Thursday, 6 September 2012

The Ghostly Highwayman of Hothfield




Although this walk takes in just two ghosts, it is one of the most rewarding in the book. The route takes in a site of special interest to bird-watchers and botanists as well as offering stunning views for those more interested in scenic beauty than in details of nature. The village of Great Chart is one of the most historic in Kent, while the village churches that are included on this walk are charm itself. There is even a waterfall, albeit a manmade creation.



The Walk

1) Park in the car park that serves Hothfield Common. Travelling south along the A20, pass through Ram Lane, then bear right along the lane signposted to Hothfield. The car park is about 150 yards on the left. Leave the car park on foot and turn left along the lane.

The ghost that lurks in this gloomy, tree covered lane is that of Robert, a notorious Kent highwayman who came to a grisly end here in the early 1700s. What is now the A20 was then the Folkestone Road, and it provided rich pickings for any highwayman who fancied his chances.

The highwayman is a much celebrated figure in English folklore, and particularly in Kent where several great high roads gave such men the opportunity to practise their calling. Some highwaymen have become celebrated as friends to the poor and punishers of wealthy wrongdoers, though in reality most were simply out to steal what they could and found rich travellers more lucrative targets than poor folk. Nevertheless, the highwaymen themselves often did their best to live up to the reputation that their dishonest way of life had gained.

The earliest highwaymen, as opposed to simple highway robbers, took to the roads during the later 17th century. Typically these men were gentlemen who had lost their money and estates by supporting the doomed cause of King Charles I during the Civil Wars of the 1640s. Several such impoverished gentry earned a living in Europe as mercenaries, others took to farming or to teaching, but several became robbers. Mounted on their splendid war chargers, dressed in the finest fashions and exhibiting the courtly manners of the gentlemen they were, these early highwaymen were quickly recognised by both the public they robbed and the criminals who looked up to them as something new.

One, Captain Thomas Hind, became the subject of a hugely successful play in London in 1651, as his dishonest career reached its height. He was captured in 1652 and sent to the gallows for treason, not for robbery. Another, Captain Philip Stafford, made a point of robbing supporters of the Parliament of all they had, even their clothes, while royalists were relieved only of their ready cash. While awaiting execution in Reading Gaol in the 1660s, Stafford was visited by many of the men who had served under his command in the Civil War, and a major riot was only narrowly averted.

It was the careers of such men that Robert of Hothfield hoped to emulate. Like others who took to the road, Robert first thieved enough money to set himself up as a highwayman proper. He stole enough money to buy himself a good horse – as essential for a quick getaway as for the impression it made – and a suit of the finest clothes money could buy. Then he set off for the road to make his fortune.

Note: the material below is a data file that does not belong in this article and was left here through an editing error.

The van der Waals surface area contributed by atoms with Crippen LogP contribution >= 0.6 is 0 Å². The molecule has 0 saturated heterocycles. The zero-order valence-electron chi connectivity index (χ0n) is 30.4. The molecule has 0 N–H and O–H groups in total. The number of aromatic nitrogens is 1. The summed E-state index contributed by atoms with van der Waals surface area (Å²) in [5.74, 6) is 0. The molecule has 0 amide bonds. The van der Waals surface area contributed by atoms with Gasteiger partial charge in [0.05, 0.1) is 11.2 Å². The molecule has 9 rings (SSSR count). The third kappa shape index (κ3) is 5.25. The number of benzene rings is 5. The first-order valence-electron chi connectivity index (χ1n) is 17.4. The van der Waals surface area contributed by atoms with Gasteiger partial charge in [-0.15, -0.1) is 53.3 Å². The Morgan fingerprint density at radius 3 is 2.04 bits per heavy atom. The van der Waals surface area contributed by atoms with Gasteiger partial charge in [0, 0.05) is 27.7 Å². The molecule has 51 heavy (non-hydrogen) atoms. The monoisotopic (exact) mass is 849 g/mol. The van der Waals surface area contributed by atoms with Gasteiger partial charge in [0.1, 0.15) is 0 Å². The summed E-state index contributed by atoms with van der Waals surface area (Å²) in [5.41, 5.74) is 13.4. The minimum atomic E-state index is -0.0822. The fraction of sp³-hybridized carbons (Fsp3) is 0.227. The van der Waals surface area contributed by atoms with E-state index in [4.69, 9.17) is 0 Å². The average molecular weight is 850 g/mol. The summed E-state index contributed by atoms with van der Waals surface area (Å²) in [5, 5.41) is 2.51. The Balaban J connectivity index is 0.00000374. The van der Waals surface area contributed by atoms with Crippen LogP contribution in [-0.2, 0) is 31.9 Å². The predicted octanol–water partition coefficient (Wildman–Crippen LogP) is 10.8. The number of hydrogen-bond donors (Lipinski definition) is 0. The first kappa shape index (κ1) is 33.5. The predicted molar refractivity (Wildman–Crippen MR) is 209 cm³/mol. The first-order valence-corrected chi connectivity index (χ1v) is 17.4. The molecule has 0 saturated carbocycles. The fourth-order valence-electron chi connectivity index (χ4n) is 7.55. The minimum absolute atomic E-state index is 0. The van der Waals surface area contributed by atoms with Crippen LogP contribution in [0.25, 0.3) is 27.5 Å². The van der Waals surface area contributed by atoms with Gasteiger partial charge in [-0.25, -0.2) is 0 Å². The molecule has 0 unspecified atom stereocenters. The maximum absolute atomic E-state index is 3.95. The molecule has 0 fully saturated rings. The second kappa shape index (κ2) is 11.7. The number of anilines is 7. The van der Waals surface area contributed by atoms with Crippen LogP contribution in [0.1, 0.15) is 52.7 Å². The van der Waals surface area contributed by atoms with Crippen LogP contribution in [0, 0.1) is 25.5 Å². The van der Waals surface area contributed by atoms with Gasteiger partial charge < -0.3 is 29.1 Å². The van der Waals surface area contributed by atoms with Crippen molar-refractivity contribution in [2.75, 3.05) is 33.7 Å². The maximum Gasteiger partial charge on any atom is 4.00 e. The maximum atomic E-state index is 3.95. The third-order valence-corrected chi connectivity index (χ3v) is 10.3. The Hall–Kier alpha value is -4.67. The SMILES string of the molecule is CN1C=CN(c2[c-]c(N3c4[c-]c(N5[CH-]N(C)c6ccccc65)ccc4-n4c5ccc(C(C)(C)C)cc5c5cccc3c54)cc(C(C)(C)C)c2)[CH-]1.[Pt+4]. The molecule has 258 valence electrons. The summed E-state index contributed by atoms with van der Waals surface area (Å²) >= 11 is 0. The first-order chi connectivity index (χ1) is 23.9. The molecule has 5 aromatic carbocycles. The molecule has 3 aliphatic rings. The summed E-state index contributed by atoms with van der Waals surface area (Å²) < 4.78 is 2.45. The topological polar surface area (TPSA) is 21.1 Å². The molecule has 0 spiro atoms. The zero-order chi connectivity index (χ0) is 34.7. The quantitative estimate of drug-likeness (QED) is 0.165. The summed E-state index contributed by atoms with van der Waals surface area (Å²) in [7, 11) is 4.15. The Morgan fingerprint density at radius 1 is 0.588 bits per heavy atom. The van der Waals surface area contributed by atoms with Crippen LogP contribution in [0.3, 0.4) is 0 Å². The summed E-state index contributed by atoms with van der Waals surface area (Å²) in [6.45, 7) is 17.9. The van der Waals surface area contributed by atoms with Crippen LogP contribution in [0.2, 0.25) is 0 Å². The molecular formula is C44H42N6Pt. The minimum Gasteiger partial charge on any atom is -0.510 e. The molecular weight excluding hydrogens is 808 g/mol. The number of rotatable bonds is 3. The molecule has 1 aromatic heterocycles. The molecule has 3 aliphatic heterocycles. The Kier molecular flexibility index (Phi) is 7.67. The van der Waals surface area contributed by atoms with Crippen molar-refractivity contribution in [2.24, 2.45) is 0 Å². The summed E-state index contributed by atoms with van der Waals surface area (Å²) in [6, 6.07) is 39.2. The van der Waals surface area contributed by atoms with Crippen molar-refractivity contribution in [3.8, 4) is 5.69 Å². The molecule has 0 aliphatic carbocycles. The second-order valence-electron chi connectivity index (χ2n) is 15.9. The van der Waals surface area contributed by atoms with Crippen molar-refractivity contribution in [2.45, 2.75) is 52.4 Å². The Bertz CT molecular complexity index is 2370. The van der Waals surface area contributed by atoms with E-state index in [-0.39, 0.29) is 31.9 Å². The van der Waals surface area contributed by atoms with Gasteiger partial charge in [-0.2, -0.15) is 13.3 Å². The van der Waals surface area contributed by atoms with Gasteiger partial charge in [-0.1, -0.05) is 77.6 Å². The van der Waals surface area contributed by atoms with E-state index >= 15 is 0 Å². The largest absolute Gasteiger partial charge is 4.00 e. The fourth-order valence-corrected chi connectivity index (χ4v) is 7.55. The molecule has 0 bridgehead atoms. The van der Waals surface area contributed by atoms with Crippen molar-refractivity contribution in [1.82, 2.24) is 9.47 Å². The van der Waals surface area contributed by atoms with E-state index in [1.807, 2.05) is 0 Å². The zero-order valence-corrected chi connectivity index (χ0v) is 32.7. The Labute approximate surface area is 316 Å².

Robert’s peculiar talent was his charming manner and witty conversation. He would wait beside the Folkestone Road, as if pausing to eat a snack, and keep a lookout for some lone horseman who looked as if he might be worth robbing. Robert would then accost the stranger and engage him in conversation. He would warn the stranger that a highwayman was reported to be in the area and suggest they rode together as a pair of travellers would be more able to defend themselves. If the stranger agreed, Robert would ride alongside him for a while to allay any suspicions, then take advantage of a moment’s inattention to whip out his weapons and force the traveller to hand over his purse and any valuables he might have.

What made Robert Hothfield so particularly successful was that he managed to waylay several merchants and gentlemen returning from the continent with pocketsful of cash gained from trading in Europe.

But Robert tried his trick once too often. He stopped a traveller and, as usual, suggested they ride together. What Robert did not realise was that he had robbed the same man a year or so earlier and that he had at once been recognised. This time it was Robert who was taken by surprise, finding himself staring down the barrel of a pistol. The guns of the time were notorious inaccurate and prone to misfire, so Robert decided to make a dash for it. The stranger’s pistol, however, fired true and the bullet struck Robert in the back.

Robert put his spurs to his horse and rode for his home in Hothfield. He turned off the Folkstone Road and had got into this lane when death overtook him and he tumbled from his horse. His body was found later that day by a local farmer who recognised him and took his remains home to his family.

Thereafter the ghost of Robert the Highwayman was seen often trotting wearily along this lane, heading from the A20 towards Hothfield and the home he would never reach. He is dressed as one would expect in tricorn hat and embroidered coat, mounted on a fine horse. The pair plod wearily down the road, then vanish abruptly at the spot where Robert died.

In 1974, the ghost appeared in unusual form. He materialised in front of a local woman walking down this lane from her home in Tutt Hill to the shop in Hothfield. Unusually he was headless, which startled the lady considerably. Why he should have appeared in such a macabre form is unclear, he was soon back to his more usual appearance for his next appearances.

from Ghost hunter Walks in Kent by Rupert Matthews. 
Buy your copy HERE

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